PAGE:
I think about Mom every day and I’ve been thinking about her more than usual with Mother’s Day only a couple of days away. Mom passed away in the twinkling of an eye on September 1, 1998. We had no warning; nobody had a chance to say good-bye. That was probably best because Mom didn’t like goodbyes anyway. We were all too soft-hearted.
The good news is, that we will always have a little piece of Mom with us in the form of our beautiful daughter, Allison Sarah Elizabeth Clark. She has wonderful memories of Nanny Roache. Allison still wears Nanny’s Avon jewelry.
When Allison was born, I took one look at her and immediately uttered the words, “Little Nanny!” And that was a very good thing!
First, their size: both about 5 feet nothing in height.
Second, Allison looks like Nanny at that age — beautiful of course.
Third, Allison inherited Nanny’s ear-piercing voice — one that can’t be ignored. (When Allison was little my youngest brother, who shall remain nameless, egged her on to scream at the top of her lungs.)
Fourth, Allison loves the grocery store flyers as much as Mom did, never able to resist a bargain. Growing up, the fridge and cupboards contained a lot of “bargains” that nobody liked.
Fifth, Allison possesses great physical strength, in spite of her short stature, as did Nanny — both a match for any man.
Sixth, would be their love of talking on the phone………….for hours.
Seventh, Allison loves to hang clothes on the line as much as Mom did.
Eighth, punctuality does not come any more easily to my daughter than it did to my mother.
Ninth, just like Mom, you can hear Allison’s laughter in a room filled with thousands.
And tenth, both Mom and Allison have forgotten their purses in many places— on buses, in restaurants and in gas stations, just to name a few.
Over the years, Mom and I did a lot of things together. We made many trips to Cape Island, just the two of us. As we went across the Causeway, Mom shared stories of taking the ferry across to “the show” in Barrington before the Causeway was built. We took the long way to Clam Point. We stopped at Cripple Creek (Crick) Wharf to see all the boats. We visited Mom’s brothers in Cape Island. Most times, we stopped at Geneva’s Restaurant for clams and chips. Before leaving, we would drive around the whole island and Mom pointed out who lived where when she was young. She told me how she walked around the island for hours with friends on Sundays. Mom was so looking forward to the 50th anniversary of the Cape Island Causeway, but she died the year before.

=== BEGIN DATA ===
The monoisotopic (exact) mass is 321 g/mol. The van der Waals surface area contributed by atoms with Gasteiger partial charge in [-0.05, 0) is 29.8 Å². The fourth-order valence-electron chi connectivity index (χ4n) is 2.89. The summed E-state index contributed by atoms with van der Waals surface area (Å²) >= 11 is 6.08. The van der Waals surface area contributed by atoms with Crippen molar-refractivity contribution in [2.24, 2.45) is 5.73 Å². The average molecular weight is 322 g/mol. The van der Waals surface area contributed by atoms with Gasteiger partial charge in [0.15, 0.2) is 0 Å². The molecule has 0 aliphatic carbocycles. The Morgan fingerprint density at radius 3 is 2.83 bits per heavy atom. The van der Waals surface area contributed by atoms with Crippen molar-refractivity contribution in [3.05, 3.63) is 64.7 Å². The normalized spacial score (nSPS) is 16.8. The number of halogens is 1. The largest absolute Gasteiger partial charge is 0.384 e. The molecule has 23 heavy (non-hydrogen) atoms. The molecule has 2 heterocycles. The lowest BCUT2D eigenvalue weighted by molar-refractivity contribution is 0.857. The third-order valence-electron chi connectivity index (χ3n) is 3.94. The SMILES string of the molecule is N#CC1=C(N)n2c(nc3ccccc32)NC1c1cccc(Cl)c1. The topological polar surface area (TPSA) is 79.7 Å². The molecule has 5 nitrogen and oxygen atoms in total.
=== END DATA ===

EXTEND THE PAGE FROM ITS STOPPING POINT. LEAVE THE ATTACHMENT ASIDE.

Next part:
At Christmas time, Mom and I went on a Christmas Light drive around West Head, Lockeport and East and West Green Harbour. We reminisced about visiting Harold (Sonny) and Frances Williams, Gene and Mary Williams and Killick and Jennie Williams in East Green Harbour and Everett and Vera (Beebee to me) Scott and Vincent and Clara Hallett inWest Green Harbour. They were all fine, fine folks — the salt of the earth.
We laughed about our Sunday afternoon drives to the “Dairy Treat.” in the 60s. My youngest brother, who shall remain nameless, and I each got a cone. Dad always got a vanilla milkshake and mom’s favourite was strawberry. Mom always growled at us for blowing bubbles in our shakes. To this day, I don’t understand why parents won’t let children blow bubbles in a glass of milk. Now here’s a laugh or a groan for you — my youngest brother, who shall remain nameless, and I….. (Are you ready?) fought, yes fought, over who would get the bubbly fuzz left at the bottom of Mom’s milkshake. I don’t know why she didn’t throw us out the window.
A lot of years have passed since then. Nowadays, I see my Mom looking back at me in the mirror. At sixteen, I would have been horrified, but at fifty-seven, I am as proud as can be.
Happy Mothers’ Day to all mothers, past present and future!
Thanks for the memories. We will cherish them in our hearts.